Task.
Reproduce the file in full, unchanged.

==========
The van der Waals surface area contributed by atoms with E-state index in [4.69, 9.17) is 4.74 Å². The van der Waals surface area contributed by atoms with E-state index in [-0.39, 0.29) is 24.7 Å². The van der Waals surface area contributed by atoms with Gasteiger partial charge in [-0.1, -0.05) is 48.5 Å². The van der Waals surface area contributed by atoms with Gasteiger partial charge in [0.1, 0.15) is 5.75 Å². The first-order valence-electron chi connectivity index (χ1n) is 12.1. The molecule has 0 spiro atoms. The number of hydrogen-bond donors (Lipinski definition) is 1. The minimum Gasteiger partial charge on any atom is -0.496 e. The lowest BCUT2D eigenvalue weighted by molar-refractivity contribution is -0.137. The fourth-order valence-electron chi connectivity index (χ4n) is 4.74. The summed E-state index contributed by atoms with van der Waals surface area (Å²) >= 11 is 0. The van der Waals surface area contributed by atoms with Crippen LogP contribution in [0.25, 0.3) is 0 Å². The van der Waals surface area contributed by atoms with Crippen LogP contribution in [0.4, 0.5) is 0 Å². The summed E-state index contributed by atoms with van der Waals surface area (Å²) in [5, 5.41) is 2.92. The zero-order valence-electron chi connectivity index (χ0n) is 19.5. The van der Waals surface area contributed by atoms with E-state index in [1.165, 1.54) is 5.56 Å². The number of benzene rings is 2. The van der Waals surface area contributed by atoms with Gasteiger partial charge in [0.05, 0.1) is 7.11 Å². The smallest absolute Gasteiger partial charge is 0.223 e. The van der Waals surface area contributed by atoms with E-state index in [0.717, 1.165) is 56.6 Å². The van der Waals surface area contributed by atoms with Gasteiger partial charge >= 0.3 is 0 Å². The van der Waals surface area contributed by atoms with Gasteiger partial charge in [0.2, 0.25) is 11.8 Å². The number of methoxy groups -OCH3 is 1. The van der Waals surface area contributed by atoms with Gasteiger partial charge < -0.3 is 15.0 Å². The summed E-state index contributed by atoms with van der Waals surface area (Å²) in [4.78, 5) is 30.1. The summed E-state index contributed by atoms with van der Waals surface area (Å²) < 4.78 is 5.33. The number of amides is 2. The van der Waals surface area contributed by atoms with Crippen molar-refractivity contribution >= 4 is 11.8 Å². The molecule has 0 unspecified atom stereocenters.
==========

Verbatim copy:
The van der Waals surface area contributed by atoms with E-state index in [4.69, 9.17) is 4.74 Å². The van der Waals surface area contributed by atoms with E-state index in [-0.39, 0.29) is 24.7 Å². The van der Waals surface area contributed by atoms with Gasteiger partial charge in [-0.1, -0.05) is 48.5 Å². The van der Waals surface area contributed by atoms with Gasteiger partial charge in [0.1, 0.15) is 5.75 Å². The first-order valence-electron chi connectivity index (χ1n) is 12.1. The molecule has 0 spiro atoms. The number of hydrogen-bond donors (Lipinski definition) is 1. The minimum Gasteiger partial charge on any atom is -0.496 e. The lowest BCUT2D eigenvalue weighted by molar-refractivity contribution is -0.137. The fourth-order valence-electron chi connectivity index (χ4n) is 4.74. The summed E-state index contributed by atoms with van der Waals surface area (Å²) >= 11 is 0. The van der Waals surface area contributed by atoms with Crippen LogP contribution in [0.25, 0.3) is 0 Å². The van der Waals surface area contributed by atoms with Crippen LogP contribution in [0.4, 0.5) is 0 Å². The summed E-state index contributed by atoms with van der Waals surface area (Å²) in [5, 5.41) is 2.92. The zero-order valence-electron chi connectivity index (χ0n) is 19.5. The van der Waals surface area contributed by atoms with E-state index in [1.165, 1.54) is 5.56 Å². The number of benzene rings is 2. The van der Waals surface area contributed by atoms with Gasteiger partial charge in [0.05, 0.1) is 7.11 Å². The smallest absolute Gasteiger partial charge is 0.223 e. The van der Waals surface area contributed by atoms with E-state index in [0.717, 1.165) is 56.6 Å². The van der Waals surface area contributed by atoms with Gasteiger partial charge >= 0.3 is 0 Å². The van der Waals surface area contributed by atoms with Gasteiger partial charge in [0.2, 0.25) is 11.8 Å². The number of methoxy groups -OCH3 is 1. The van der Waals surface area contributed by atoms with Gasteiger partial charge < -0.3 is 15.0 Å². The summed E-state index contributed by atoms with van der Waals surface area (Å²) in [4.78, 5) is 30.1. The summed E-state index contributed by atoms with van der Waals surface area (Å²) < 4.78 is 5.33. The number of amides is 2. The van der Waals surface area contributed by atoms with Crippen molar-refractivity contribution >= 4 is 11.8 Å². The molecule has 0 unspecified atom stereocenters.